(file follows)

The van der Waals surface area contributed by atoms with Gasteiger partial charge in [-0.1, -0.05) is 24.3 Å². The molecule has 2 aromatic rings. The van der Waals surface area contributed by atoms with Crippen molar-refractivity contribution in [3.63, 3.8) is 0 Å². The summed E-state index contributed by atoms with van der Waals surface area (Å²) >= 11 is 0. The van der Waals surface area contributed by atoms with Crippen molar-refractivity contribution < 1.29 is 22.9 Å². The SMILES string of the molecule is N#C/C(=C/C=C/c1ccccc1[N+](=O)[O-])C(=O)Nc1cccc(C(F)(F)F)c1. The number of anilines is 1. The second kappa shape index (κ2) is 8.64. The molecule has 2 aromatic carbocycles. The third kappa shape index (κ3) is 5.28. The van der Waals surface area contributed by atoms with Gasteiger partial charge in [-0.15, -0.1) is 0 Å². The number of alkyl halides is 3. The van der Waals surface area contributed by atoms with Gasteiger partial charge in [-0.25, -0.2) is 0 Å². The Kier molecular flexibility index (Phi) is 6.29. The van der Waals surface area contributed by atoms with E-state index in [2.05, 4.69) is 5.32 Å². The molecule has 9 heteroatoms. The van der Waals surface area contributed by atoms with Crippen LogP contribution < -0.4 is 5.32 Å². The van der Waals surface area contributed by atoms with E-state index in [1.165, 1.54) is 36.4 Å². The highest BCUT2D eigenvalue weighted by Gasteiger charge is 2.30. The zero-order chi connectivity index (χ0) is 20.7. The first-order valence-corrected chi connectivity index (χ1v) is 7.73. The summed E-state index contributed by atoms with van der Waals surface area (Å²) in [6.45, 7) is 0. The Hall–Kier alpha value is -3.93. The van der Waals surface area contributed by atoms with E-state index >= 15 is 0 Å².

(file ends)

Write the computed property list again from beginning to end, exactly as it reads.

The van der Waals surface area contributed by atoms with Gasteiger partial charge in [-0.1, -0.05) is 24.3 Å². The molecule has 2 aromatic rings. The van der Waals surface area contributed by atoms with Crippen molar-refractivity contribution in [3.63, 3.8) is 0 Å². The summed E-state index contributed by atoms with van der Waals surface area (Å²) >= 11 is 0. The van der Waals surface area contributed by atoms with Crippen molar-refractivity contribution < 1.29 is 22.9 Å². The SMILES string of the molecule is N#C/C(=C/C=C/c1ccccc1[N+](=O)[O-])C(=O)Nc1cccc(C(F)(F)F)c1. The number of anilines is 1. The second kappa shape index (κ2) is 8.64. The molecule has 2 aromatic carbocycles. The third kappa shape index (κ3) is 5.28. The van der Waals surface area contributed by atoms with Gasteiger partial charge in [-0.15, -0.1) is 0 Å². The number of alkyl halides is 3. The van der Waals surface area contributed by atoms with Gasteiger partial charge in [-0.25, -0.2) is 0 Å². The Kier molecular flexibility index (Phi) is 6.29. The van der Waals surface area contributed by atoms with E-state index in [2.05, 4.69) is 5.32 Å². The molecule has 9 heteroatoms. The van der Waals surface area contributed by atoms with Crippen LogP contribution < -0.4 is 5.32 Å². The van der Waals surface area contributed by atoms with E-state index in [1.165, 1.54) is 36.4 Å². The highest BCUT2D eigenvalue weighted by Gasteiger charge is 2.30. The zero-order chi connectivity index (χ0) is 20.7. The first-order valence-corrected chi connectivity index (χ1v) is 7.73. The summed E-state index contributed by atoms with van der Waals surface area (Å²) in [6.45, 7) is 0. The Hall–Kier alpha value is -3.93. The van der Waals surface area contributed by atoms with E-state index >= 15 is 0 Å².